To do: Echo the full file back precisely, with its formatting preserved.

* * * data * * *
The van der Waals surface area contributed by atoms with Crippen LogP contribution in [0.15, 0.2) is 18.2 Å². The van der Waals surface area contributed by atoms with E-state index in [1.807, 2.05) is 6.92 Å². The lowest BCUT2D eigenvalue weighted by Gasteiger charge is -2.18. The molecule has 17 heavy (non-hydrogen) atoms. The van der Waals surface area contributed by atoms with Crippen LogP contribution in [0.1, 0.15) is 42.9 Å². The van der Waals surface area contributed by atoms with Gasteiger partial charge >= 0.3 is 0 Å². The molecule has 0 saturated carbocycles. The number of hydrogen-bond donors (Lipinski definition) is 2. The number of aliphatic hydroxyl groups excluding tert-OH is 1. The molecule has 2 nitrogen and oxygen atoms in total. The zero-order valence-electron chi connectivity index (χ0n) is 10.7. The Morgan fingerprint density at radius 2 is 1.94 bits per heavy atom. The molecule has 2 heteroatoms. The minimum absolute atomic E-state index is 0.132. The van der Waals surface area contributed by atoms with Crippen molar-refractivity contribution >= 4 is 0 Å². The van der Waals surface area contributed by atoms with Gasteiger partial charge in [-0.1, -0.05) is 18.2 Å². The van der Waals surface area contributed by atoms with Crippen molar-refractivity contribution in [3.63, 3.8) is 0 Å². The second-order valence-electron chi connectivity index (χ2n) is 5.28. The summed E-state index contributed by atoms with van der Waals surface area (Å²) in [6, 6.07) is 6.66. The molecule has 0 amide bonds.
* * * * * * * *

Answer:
The van der Waals surface area contributed by atoms with Crippen LogP contribution in [0.15, 0.2) is 18.2 Å². The van der Waals surface area contributed by atoms with E-state index in [1.807, 2.05) is 6.92 Å². The lowest BCUT2D eigenvalue weighted by Gasteiger charge is -2.18. The molecule has 17 heavy (non-hydrogen) atoms. The van der Waals surface area contributed by atoms with Crippen LogP contribution in [0.1, 0.15) is 42.9 Å². The van der Waals surface area contributed by atoms with Gasteiger partial charge >= 0.3 is 0 Å². The molecule has 0 saturated carbocycles. The number of hydrogen-bond donors (Lipinski definition) is 2. The number of aliphatic hydroxyl groups excluding tert-OH is 1. The molecule has 2 nitrogen and oxygen atoms in total. The zero-order valence-electron chi connectivity index (χ0n) is 10.7. The Morgan fingerprint density at radius 2 is 1.94 bits per heavy atom. The molecule has 2 heteroatoms. The minimum absolute atomic E-state index is 0.132. The van der Waals surface area contributed by atoms with Crippen molar-refractivity contribution >= 4 is 0 Å². The van der Waals surface area contributed by atoms with Gasteiger partial charge in [-0.1, -0.05) is 18.2 Å². The van der Waals surface area contributed by atoms with Crippen molar-refractivity contribution in [3.63, 3.8) is 0 Å². The second-order valence-electron chi connectivity index (χ2n) is 5.28. The summed E-state index contributed by atoms with van der Waals surface area (Å²) in [6, 6.07) is 6.66. The molecule has 0 amide bonds.